In 1972, James Compton took over from Berry as the League's new executive director. Compton combined large-scale job programs with increased direct social services to black Chicagoans, and also returned to one of the League's original missions: the use of social science research to advocate for public policy reform. Benefiting in large part from the expansion of federal funds and the growing interest of private foundations in urban affairs, the League became financially solvent, built a new home, and greatly expanded its programs. As federal funds continued to dry up, the Chicago Urban League began to look to private economic development models. The new Employment, Economic Development and Housing Department, was the result of the 1982 merger of the employment and housing departments. Nonetheless, the League continued to provide job training, recruitment, advice, and placement services. In 1982, the League established the Chicago Urban League Development Corporation (CULDC), a separate corporate enterprise that built new housing, rehabilitated existing units, and worked with the federal department of Housing and Urban Development (HUD) to provide mortgage assistance and refinancing of loans. In the late 1980s and early 1990s, the League also helped win major Affirmative Action programs for black workers. In 1982, Affirmative Action task forces opened 28 contract awards of nearly $4.5 million to minority-owned businesses on Dearborn Park (Phase II), the Chicago Transit Authority, and the construction of the Urban League's new buildin Corporation (CULDC), a separate corporate enterprise that built new housing, rehabilitated existing units, and worked with the federal department of Housing and Urban Development (HUD) to provide mortgage assistance and refinancing of loans. In the late 1980s and early 1990s, the League also helped win major Affirmative Action programs for black workers. In 1982, Affirmative Action task forces opened 28 contract awards of nearly $4.5 million to minority-owned businesses on Dearborn Park (Phase II), the Chicago Transit Authority, and the construction of the Urban League's new building at 4510 South Michigan Avenue. In the 1990s, the League continued its work on job placement and affirmative action programs. In 2007 Cheryle Robinson Jackson took over as the League's president and chief executive officer. Jackson began what she describes as a new direction in the organization's work. Jackson is working to turn the League from its focus on social services to a commitment to "economic empowerment" through the development of African American-owned businesses with annual proceeds of between $100,000 and $1 million.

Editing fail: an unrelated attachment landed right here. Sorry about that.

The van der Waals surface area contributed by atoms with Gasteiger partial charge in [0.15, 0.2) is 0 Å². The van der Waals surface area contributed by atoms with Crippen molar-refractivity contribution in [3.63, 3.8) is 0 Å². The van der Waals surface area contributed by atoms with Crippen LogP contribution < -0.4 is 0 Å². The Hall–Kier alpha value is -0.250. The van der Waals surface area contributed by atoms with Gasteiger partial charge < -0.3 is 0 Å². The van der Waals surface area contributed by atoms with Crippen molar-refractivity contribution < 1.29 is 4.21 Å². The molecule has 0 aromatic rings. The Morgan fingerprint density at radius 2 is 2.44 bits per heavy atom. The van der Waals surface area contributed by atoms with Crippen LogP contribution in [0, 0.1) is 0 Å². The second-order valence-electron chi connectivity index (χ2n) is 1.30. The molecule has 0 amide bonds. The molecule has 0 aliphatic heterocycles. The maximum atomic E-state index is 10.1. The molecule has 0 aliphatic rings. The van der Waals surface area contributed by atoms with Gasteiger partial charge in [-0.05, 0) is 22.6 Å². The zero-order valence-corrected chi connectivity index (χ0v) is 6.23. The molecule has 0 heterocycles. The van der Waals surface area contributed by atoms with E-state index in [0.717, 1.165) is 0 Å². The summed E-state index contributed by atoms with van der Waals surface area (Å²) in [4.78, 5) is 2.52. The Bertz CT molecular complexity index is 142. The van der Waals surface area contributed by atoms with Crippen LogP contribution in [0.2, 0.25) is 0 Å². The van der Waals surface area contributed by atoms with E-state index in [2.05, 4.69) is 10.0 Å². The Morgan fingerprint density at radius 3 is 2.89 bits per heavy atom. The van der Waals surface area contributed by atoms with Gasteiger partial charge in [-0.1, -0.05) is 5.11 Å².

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Scope and Contents